Q: I am feeling stressed, overwhelmed, and at my breaking point. I am considering therapy. We are short-staffed and can’t find talent. I am working excessive hours. I have never worked with a therapist. Where do I start?
Cara Tirrell provides guidance
A: It sounds like you are tremendously distraught, which is a very difficult position to be in. When any one of us is overworked, stress and anxiety, the feeling hopelessness is a reasonable response. Recognize that you are not alone. In 2021, the American Psychological Association reported that about 60% of employees in US workplaces have experienced the “negative impacts of work-related stress in the past month.” Work-related stress is real and hinders both an employee’s performance and their mental health.
I consulted Cara Tirrell, who has a Master’s in Counseling Psychology. Tirrell suggests gathering information as your first step. Consider reaching out your insurance company, and find out what your insurance may cover. Think about your goals, and areas of concern. There may be surrounding issues like relationships concerns, parenting challenges, financial difficulties, and these may be compounded by your work-related stress. Next, think about what type of therapist might be able to work best with you. Would you have preferences with regarding race, gender, ethnicity, or gender-affirming? Tirrell suggests that you think about whether you have a preference to work with a provider via telehealth or face-to-face. Then, it may be a reasonable point to begin your search. “One place to start might be Psychology Today,” Tirrell shares. Psychology Today has a search engine which could help you narrow down your search. You can sort providers by geography, which is important. If you live in Quincy, you may not want to travel to Boston, if you wish to engage with a therapist face-to-face. During the pandemic, many insurance companies and therapists loosened their geographic restrictions. Now, it is more challenging to “cross state lines.” When you scroll through the list of care givers, you can review their areas of expertise, their education, what states they can practice in, their treatment options, and even the insurance that they will accept. Additionally, each therapist will often describe their approach to working with clients. Some therapists may have videos with a brief overview of their practice.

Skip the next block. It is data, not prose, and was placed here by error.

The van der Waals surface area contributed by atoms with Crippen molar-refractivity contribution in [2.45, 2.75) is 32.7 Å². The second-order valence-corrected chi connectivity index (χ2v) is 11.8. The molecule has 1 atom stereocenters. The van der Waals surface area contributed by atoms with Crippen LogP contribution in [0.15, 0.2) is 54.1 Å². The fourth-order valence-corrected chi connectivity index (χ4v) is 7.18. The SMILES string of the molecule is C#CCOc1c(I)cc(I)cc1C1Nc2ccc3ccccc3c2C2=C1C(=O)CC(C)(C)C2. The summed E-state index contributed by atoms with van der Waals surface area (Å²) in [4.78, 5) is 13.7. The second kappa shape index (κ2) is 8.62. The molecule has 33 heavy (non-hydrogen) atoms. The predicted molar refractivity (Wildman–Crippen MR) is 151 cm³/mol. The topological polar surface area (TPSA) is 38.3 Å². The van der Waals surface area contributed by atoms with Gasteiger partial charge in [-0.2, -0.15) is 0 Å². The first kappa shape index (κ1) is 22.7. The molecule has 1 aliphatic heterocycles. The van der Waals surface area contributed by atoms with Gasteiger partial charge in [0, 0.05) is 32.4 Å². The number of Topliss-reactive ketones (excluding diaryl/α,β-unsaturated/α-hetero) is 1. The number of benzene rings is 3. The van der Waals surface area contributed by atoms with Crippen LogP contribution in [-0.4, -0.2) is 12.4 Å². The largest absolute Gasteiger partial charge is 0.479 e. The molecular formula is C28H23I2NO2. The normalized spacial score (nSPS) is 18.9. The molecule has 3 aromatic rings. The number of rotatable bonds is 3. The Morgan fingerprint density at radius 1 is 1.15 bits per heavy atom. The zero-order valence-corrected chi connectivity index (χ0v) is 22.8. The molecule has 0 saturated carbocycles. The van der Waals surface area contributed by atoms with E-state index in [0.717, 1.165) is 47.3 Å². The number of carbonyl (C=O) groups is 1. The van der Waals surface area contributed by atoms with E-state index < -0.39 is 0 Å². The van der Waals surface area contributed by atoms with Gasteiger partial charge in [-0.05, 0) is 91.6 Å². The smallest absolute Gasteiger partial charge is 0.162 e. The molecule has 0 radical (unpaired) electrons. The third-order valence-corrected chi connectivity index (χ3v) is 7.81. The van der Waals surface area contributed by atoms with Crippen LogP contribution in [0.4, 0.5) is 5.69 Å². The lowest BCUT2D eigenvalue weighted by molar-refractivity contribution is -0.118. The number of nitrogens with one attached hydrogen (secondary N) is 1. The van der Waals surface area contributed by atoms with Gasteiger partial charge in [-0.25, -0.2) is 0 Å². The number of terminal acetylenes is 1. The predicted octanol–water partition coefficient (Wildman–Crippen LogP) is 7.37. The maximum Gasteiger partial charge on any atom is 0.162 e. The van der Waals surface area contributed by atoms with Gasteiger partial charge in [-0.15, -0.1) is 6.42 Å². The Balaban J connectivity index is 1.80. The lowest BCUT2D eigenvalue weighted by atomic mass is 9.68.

You could also ask a friend to help in your search. “Word of mouth” recommendations may be another source of qualified providers. Your Primary Care Physician (PCP), Employee Assistance (EAP), or your insurance company may be a good source of referrals. Tirrell explains that as therapy have become more accepted, there may be a waiting list for some therapists. There may even be therapists who do not take on new patients. Don’t give up though. There is likely a good match for you, particularly if you demonstrate some flexibility. Tirrell recommends taking advantage of the free 15-minute consultation that most therapists offer. According to Tirrell, “This mini-consultation can be a great way to determine the best fit and to learn more about the therapist.” Many therapists can work with you and offer suggestions that you may not even have thought of. Finally, and most importantly, have self-compassion, and know this is not an easy job. Persistence will serve you best.
Pattie Hunt Sinacole is a human resources expert and works for First Beacon Group in Hopkinton, an HR consulting firm. She contributes weekly to Boston.com Jobs and the Boston Sunday Globe Money & Careers section.